Willmar, Minn.-area, patients notified in contaminated drug alert
WILLMAR -- As many as 50 local patients received eye injections with a drug from a Massachusetts compounding pharmacy that has been tied to a fungal meningitis outbreak.
None have become sick so far, but as a precaution the drug has been removed from the shelves at Affiliated Community Medical Centers, where it had been administered to 50 patients in the eye department, clinic officials said Wednesday.
"We stopped using it when the initial scare came out," said Dr. David Newcomer, chief medical officer.
"We took everything off the shelf at that point. We wanted to be proactive in doing what's best for patient care."
Letters were sent Wednesday notifying the patients who were involved, he said.
The Minnesota Department of Health said Tuesday that 129 clinics in Minnesota received injectable drugs from the New England Compounding Center, a specialty pharmacy that has been linked to more than 200 cases in 15 states of rare fungal meningitis, apparently from product contamination.
Nineteen people have died so far.
In Minnesota, seven cases have been reported but there have been no deaths.
The initial alert at the beginning of October involved a steroid injection for back pain. The U.S. Food and Drug Administration widened its concern this week to all injectable drugs supplied or prepared by the compounding center since late May.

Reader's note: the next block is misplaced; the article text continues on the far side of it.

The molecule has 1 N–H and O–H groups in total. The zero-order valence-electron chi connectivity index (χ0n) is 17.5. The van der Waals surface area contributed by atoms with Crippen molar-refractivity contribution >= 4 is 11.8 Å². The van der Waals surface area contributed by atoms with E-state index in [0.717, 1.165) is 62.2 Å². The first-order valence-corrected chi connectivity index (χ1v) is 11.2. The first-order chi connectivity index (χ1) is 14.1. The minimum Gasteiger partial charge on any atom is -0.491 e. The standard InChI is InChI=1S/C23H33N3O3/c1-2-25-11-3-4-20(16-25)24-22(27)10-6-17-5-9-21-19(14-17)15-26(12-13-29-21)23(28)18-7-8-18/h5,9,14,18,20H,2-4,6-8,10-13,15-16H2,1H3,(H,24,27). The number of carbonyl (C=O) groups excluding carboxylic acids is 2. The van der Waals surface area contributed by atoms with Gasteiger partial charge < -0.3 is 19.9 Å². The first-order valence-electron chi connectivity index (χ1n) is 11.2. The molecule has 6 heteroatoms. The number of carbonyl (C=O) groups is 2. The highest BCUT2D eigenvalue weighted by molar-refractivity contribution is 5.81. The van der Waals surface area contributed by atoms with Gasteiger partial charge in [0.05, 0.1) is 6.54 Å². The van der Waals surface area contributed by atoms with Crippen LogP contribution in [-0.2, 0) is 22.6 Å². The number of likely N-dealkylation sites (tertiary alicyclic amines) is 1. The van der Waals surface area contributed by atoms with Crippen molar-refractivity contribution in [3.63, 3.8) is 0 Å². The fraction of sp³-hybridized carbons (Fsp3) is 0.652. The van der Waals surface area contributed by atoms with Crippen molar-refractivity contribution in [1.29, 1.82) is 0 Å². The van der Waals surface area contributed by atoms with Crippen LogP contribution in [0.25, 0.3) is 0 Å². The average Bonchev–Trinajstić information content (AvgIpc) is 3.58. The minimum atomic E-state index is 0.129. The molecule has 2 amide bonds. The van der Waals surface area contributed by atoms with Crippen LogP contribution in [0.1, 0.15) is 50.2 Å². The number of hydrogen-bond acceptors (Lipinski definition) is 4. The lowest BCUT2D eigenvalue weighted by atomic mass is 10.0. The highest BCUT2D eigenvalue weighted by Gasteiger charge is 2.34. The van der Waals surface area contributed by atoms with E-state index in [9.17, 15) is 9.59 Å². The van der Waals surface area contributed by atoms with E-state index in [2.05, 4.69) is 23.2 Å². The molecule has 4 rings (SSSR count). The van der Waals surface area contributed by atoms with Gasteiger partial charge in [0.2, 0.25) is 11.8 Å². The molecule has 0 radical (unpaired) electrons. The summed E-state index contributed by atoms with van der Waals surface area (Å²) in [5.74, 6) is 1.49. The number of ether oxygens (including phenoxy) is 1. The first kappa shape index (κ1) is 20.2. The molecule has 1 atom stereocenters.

"We have been doing a lot of evaluations here," Newcomer said. "We have received many, many questions."
ACMC patients who received the suspect eye drug, Avastin, are being advised to contact their doctor with any concerns, he said. "They can call with questions and also come in for an exam."
Family Practice Medical Center has not been affected, nor has the CDI Center for Pain Management, where most of the practice's pain clients are usually referred.
"We've never bought anything from that company or anything from a distributor that uses that company," Gary McDowell, clinic administrator, said Wednesday.
If the clinic learned that a suspect product had been given to a patient, "patients would be notified," he said.
McDowell said it's a reminder of the importance of keeping thorough records on drugs and other products used on patients.
"That's why you have to keep a close eye on your inventory and make sure you know where everything came from," he said.
The fungal meningitis outbreak has raised concerns over the degree of regulation and oversight for compounding pharmacies and how safe their products are.
"From our standpoint, I would say we are going to be even more cautious of trying to look at the track record of these compounding companies," Newcomer said.